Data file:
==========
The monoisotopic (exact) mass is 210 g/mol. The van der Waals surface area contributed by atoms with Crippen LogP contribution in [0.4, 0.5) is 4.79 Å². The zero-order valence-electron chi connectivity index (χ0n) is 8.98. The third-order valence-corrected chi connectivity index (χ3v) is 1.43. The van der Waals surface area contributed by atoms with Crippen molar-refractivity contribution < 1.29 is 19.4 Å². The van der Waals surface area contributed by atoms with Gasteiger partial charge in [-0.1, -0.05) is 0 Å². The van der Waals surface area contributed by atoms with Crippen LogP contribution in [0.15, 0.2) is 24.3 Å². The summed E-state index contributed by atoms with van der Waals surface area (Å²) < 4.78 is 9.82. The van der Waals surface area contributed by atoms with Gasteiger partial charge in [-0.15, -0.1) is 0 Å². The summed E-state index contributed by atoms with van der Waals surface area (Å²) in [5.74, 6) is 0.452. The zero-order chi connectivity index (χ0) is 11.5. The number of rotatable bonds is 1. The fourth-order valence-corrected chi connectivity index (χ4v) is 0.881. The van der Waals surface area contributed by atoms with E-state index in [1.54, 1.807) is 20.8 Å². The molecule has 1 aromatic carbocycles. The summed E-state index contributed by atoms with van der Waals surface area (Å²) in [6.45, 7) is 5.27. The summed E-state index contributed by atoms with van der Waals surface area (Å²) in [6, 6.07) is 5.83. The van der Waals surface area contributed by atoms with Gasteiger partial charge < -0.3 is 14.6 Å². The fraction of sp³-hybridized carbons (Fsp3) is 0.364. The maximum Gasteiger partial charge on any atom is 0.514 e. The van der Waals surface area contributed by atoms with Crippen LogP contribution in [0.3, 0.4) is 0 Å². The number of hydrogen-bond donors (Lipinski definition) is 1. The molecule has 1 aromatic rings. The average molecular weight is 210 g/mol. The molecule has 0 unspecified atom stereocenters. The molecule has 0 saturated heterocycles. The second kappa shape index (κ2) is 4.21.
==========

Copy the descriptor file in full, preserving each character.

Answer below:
The monoisotopic (exact) mass is 210 g/mol. The van der Waals surface area contributed by atoms with Crippen LogP contribution in [0.4, 0.5) is 4.79 Å². The zero-order valence-electron chi connectivity index (χ0n) is 8.98. The third-order valence-corrected chi connectivity index (χ3v) is 1.43. The van der Waals surface area contributed by atoms with Crippen molar-refractivity contribution < 1.29 is 19.4 Å². The van der Waals surface area contributed by atoms with Gasteiger partial charge in [-0.1, -0.05) is 0 Å². The van der Waals surface area contributed by atoms with Crippen LogP contribution in [0.15, 0.2) is 24.3 Å². The summed E-state index contributed by atoms with van der Waals surface area (Å²) < 4.78 is 9.82. The van der Waals surface area contributed by atoms with Gasteiger partial charge in [-0.15, -0.1) is 0 Å². The summed E-state index contributed by atoms with van der Waals surface area (Å²) in [5.74, 6) is 0.452. The zero-order chi connectivity index (χ0) is 11.5. The number of rotatable bonds is 1. The fourth-order valence-corrected chi connectivity index (χ4v) is 0.881. The van der Waals surface area contributed by atoms with E-state index in [1.54, 1.807) is 20.8 Å². The molecule has 1 aromatic carbocycles. The summed E-state index contributed by atoms with van der Waals surface area (Å²) in [6.45, 7) is 5.27. The summed E-state index contributed by atoms with van der Waals surface area (Å²) in [6, 6.07) is 5.83. The van der Waals surface area contributed by atoms with Gasteiger partial charge < -0.3 is 14.6 Å². The fraction of sp³-hybridized carbons (Fsp3) is 0.364. The maximum Gasteiger partial charge on any atom is 0.514 e. The van der Waals surface area contributed by atoms with Crippen LogP contribution in [0.3, 0.4) is 0 Å². The number of hydrogen-bond donors (Lipinski definition) is 1. The molecule has 1 aromatic rings. The average molecular weight is 210 g/mol. The molecule has 0 unspecified atom stereocenters. The molecule has 0 saturated heterocycles. The second kappa shape index (κ2) is 4.21.